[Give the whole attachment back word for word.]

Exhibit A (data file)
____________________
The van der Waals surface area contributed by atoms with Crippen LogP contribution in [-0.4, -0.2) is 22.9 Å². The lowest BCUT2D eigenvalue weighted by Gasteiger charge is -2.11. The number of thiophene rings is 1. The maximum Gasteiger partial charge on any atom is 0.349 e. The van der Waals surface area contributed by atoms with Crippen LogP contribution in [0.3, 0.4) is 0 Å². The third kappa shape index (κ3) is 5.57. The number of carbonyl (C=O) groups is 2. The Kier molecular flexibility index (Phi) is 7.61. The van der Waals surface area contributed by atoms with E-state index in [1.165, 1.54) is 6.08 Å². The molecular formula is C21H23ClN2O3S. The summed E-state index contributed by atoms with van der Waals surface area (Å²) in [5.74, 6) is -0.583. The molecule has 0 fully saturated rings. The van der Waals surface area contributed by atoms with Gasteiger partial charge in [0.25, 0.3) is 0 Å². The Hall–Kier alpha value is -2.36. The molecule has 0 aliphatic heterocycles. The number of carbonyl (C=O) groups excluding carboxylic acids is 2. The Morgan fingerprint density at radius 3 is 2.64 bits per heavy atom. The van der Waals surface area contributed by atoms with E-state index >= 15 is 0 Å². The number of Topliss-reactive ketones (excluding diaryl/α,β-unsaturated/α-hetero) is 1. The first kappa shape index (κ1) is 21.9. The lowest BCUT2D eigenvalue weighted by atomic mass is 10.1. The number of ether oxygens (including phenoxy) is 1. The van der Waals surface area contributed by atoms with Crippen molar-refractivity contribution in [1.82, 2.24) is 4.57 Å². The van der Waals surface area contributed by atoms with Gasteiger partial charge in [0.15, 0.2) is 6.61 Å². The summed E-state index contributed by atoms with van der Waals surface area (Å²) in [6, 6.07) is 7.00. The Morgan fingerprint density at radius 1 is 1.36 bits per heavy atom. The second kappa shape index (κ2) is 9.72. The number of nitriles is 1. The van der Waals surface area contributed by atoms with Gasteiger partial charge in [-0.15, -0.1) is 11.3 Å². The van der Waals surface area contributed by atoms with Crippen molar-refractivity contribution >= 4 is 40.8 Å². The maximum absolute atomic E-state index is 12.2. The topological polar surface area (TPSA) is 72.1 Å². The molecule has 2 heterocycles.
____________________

The van der Waals surface area contributed by atoms with Crippen LogP contribution in [-0.4, -0.2) is 22.9 Å². The lowest BCUT2D eigenvalue weighted by Gasteiger charge is -2.11. The number of thiophene rings is 1. The maximum Gasteiger partial charge on any atom is 0.349 e. The van der Waals surface area contributed by atoms with Crippen LogP contribution in [0.3, 0.4) is 0 Å². The third kappa shape index (κ3) is 5.57. The number of carbonyl (C=O) groups is 2. The Kier molecular flexibility index (Phi) is 7.61. The van der Waals surface area contributed by atoms with E-state index in [1.165, 1.54) is 6.08 Å². The molecular formula is C21H23ClN2O3S. The summed E-state index contributed by atoms with van der Waals surface area (Å²) in [5.74, 6) is -0.583. The molecule has 0 fully saturated rings. The van der Waals surface area contributed by atoms with Gasteiger partial charge in [0.25, 0.3) is 0 Å². The Hall–Kier alpha value is -2.36. The molecule has 0 aliphatic heterocycles. The number of carbonyl (C=O) groups excluding carboxylic acids is 2. The Morgan fingerprint density at radius 3 is 2.64 bits per heavy atom. The van der Waals surface area contributed by atoms with E-state index >= 15 is 0 Å². The number of Topliss-reactive ketones (excluding diaryl/α,β-unsaturated/α-hetero) is 1. The first kappa shape index (κ1) is 21.9. The lowest BCUT2D eigenvalue weighted by atomic mass is 10.1. The number of ether oxygens (including phenoxy) is 1. The van der Waals surface area contributed by atoms with Crippen molar-refractivity contribution in [1.82, 2.24) is 4.57 Å². The van der Waals surface area contributed by atoms with Gasteiger partial charge in [0.15, 0.2) is 6.61 Å². The summed E-state index contributed by atoms with van der Waals surface area (Å²) in [6, 6.07) is 7.00. The Morgan fingerprint density at radius 1 is 1.36 bits per heavy atom. The second kappa shape index (κ2) is 9.72. The number of nitriles is 1. The van der Waals surface area contributed by atoms with Gasteiger partial charge in [-0.15, -0.1) is 11.3 Å². The van der Waals surface area contributed by atoms with Crippen molar-refractivity contribution >= 4 is 40.8 Å². The maximum absolute atomic E-state index is 12.2. The topological polar surface area (TPSA) is 72.1 Å². The molecule has 2 heterocycles.